There’s no word yet if Obama will try and attend Game 3 on Friday night in Chicago.

Lakers’ LeBron James says he could need offseason foot surgery


LeBron James wanted back on the court. He saw the glimpses of what this current roster can do when healthy and focused — the same glimpses that have Laker exceptionalism running strong in Los Angeles — and he sees a West without a dominant team. Together those things mean opportunity.

LeBron could have shut it down when he felt something pop in his foot last month, admitting that two doctors told him to get surgery. However, the “LeBron James of foot doctors” told him he could be back this season — and he made that return Sunday. Still, LeBron admitted he could need off-season surgery.

“I don’t know. Right now, I don’t need it, so we’ll see what happens. I’ll probably get another MRI at the end of the season and go from there. But if I end up having to get surgery after the season, you guys won’t know. I don’t talk to you guys in the offseason, and by the time next season starts, I’ll be fine. I’ll be ready to go.”

As for what motivated him to get back on the court this season and not shut it down.

“Now we sitting at a chance to be able to… to hell with the play-in, we actually can be a top-[six] seed. That definitely changed my mindset on me coming back and trying to be a part of this, obviously, so — well, I don’t really want to say changed my mindset, it just enhanced what I was trying to do as far as my workouts, as far as my treatment and everything”

The Lakers sit tied for 9/10 in the West, one game below .500. While LeBron can say, “to hell with the play-in,” his Lakers would need help from the Clippers or Warriors to climb into the top six even though they are only 1.5 games back (time is short for L.A., if the Warriors or Clippers go 4-3 the rest of the way, the Lakers need to go 6-2 over their last eight). Los Angeles also is just a game up on Dallas for the 11 seed, and if the losses pile up they could fall out of the play-in completely.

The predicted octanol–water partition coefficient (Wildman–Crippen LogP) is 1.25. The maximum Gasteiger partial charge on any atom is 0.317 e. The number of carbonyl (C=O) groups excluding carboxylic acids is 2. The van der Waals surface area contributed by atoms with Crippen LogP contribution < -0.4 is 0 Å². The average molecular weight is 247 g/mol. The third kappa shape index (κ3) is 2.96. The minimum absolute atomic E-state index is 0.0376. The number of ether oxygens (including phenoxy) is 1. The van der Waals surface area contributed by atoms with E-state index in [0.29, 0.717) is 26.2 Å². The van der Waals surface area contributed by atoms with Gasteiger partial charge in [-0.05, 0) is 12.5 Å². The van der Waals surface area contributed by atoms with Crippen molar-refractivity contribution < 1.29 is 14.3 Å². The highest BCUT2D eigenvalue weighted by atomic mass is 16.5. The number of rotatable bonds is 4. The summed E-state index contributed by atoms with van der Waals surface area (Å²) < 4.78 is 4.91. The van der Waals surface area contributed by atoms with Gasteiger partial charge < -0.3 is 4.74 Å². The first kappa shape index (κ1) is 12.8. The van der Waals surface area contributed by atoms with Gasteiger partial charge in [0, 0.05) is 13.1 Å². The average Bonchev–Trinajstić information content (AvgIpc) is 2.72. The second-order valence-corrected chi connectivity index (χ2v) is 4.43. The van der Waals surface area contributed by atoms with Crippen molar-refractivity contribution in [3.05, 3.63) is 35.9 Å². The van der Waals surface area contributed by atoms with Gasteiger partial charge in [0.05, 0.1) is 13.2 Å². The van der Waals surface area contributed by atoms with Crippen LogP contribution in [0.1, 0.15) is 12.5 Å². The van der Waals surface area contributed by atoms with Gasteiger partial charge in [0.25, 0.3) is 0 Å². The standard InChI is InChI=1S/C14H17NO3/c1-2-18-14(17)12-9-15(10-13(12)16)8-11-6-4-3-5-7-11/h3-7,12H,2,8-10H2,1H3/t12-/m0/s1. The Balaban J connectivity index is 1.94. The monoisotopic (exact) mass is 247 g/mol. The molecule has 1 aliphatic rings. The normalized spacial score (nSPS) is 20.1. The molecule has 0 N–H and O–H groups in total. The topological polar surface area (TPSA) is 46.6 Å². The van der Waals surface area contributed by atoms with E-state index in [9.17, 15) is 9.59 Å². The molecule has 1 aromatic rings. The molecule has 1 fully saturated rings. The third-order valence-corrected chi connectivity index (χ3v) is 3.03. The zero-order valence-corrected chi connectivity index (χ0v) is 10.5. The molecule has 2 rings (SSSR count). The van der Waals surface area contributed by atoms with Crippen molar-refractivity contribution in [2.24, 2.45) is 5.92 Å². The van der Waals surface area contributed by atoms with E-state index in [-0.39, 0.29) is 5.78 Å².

With LeBron back, missing the play-in is unlikely. But having him back (and eventually a healthy D'Angelo Russell, who was out Sunday with a hip issue) also is no guarantee of wins — the Lakers still need peak Anthony Davis to compete. When he has a solid game of 15 points, nine rebounds and five assists (as he did Sunday), they lose. The Lakers need bubble Davis every night, or even if they make the postseason it will be short-lived.

Dončić dodges suspension, NBA rescinds 16th technical

Dallas Mavericks v Charlotte Hornets
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This was unexpected, especially after crew chief Kevin Scott said after the game last night: “Doncic was assessed a technical foul for his use of profanity directed at the officials in protest to a no-call that was correctly judged in postgame video review.”

The NBA league office reviewed the incident (as it does with all technicals) and rescinded what would have been Luka Doncic’s 16th technical.

That 16th technical would have triggered an automatic one game suspension. With it rescinded, Dončić is clear to play Monday night when the Mavericks take on the Pacers.

Sunday night in Charlotte, Dončić was given a technical when he didn’t get a call on a leaning baseline jumper and said something to the nearby official.

This incident comes days after Dončić was fined $35,000  for making a money gesture towards a referee in frustration after a  Mavericks loss.

Through all this the Mavericks have lost four straight, 7-of-9, and have slid back to 11th in the West, outside even the play-in. Their team is disintegrating and if they don’t pick up some wins fast they have less than two weeks until they are on summer vacation.

MVP showdown off: 76ers to sit Joel Embiid due to calf tightness

Philadelphia 76ers v Phoenix Suns
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Recently Joel Embiid said,” ‘If I win MVP, good. If I don’t, it’s fine with me.” Today’s news plays right into that narrative.